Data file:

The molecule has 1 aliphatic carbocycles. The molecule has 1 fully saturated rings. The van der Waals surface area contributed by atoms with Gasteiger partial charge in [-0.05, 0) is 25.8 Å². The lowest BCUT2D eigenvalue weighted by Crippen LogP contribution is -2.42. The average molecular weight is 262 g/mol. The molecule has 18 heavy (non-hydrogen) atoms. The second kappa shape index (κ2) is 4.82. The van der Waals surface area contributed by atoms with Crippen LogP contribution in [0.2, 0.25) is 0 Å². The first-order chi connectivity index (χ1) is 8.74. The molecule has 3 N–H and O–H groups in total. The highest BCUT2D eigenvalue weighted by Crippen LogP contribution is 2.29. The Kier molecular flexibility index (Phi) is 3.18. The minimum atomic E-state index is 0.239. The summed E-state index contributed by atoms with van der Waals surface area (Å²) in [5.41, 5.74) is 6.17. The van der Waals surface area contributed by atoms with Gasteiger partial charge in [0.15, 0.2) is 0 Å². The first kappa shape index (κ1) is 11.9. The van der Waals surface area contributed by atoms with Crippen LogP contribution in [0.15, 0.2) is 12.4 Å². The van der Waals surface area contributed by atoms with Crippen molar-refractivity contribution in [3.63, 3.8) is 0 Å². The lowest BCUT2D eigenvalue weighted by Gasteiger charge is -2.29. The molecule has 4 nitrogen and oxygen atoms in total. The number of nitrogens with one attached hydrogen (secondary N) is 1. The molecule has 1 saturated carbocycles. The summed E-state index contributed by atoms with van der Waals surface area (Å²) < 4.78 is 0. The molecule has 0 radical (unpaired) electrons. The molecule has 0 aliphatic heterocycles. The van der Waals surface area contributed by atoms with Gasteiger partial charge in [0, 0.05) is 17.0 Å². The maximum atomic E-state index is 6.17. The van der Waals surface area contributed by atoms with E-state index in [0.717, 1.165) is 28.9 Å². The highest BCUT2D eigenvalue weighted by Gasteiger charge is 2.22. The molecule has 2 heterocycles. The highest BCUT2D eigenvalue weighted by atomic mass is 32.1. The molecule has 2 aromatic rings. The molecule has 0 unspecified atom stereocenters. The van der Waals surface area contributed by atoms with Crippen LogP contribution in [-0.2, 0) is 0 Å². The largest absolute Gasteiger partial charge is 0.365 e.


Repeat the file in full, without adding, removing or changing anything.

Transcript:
The molecule has 1 aliphatic carbocycles. The molecule has 1 fully saturated rings. The van der Waals surface area contributed by atoms with Gasteiger partial charge in [-0.05, 0) is 25.8 Å². The lowest BCUT2D eigenvalue weighted by Crippen LogP contribution is -2.42. The average molecular weight is 262 g/mol. The molecule has 18 heavy (non-hydrogen) atoms. The second kappa shape index (κ2) is 4.82. The van der Waals surface area contributed by atoms with Crippen LogP contribution in [0.2, 0.25) is 0 Å². The first-order chi connectivity index (χ1) is 8.74. The molecule has 3 N–H and O–H groups in total. The highest BCUT2D eigenvalue weighted by Crippen LogP contribution is 2.29. The Kier molecular flexibility index (Phi) is 3.18. The minimum atomic E-state index is 0.239. The summed E-state index contributed by atoms with van der Waals surface area (Å²) in [5.41, 5.74) is 6.17. The van der Waals surface area contributed by atoms with Gasteiger partial charge in [0.15, 0.2) is 0 Å². The first kappa shape index (κ1) is 11.9. The van der Waals surface area contributed by atoms with Crippen LogP contribution in [0.15, 0.2) is 12.4 Å². The van der Waals surface area contributed by atoms with Crippen molar-refractivity contribution in [3.63, 3.8) is 0 Å². The lowest BCUT2D eigenvalue weighted by Gasteiger charge is -2.29. The molecule has 4 nitrogen and oxygen atoms in total. The number of nitrogens with one attached hydrogen (secondary N) is 1. The molecule has 1 saturated carbocycles. The summed E-state index contributed by atoms with van der Waals surface area (Å²) < 4.78 is 0. The molecule has 0 radical (unpaired) electrons. The molecule has 0 aliphatic heterocycles. The van der Waals surface area contributed by atoms with Gasteiger partial charge in [0, 0.05) is 17.0 Å². The maximum atomic E-state index is 6.17. The van der Waals surface area contributed by atoms with E-state index in [0.717, 1.165) is 28.9 Å². The highest BCUT2D eigenvalue weighted by Gasteiger charge is 2.22. The molecule has 2 heterocycles. The highest BCUT2D eigenvalue weighted by atomic mass is 32.1. The molecule has 2 aromatic rings. The molecule has 0 unspecified atom stereocenters. The van der Waals surface area contributed by atoms with Crippen LogP contribution in [-0.2, 0) is 0 Å². The largest absolute Gasteiger partial charge is 0.365 e.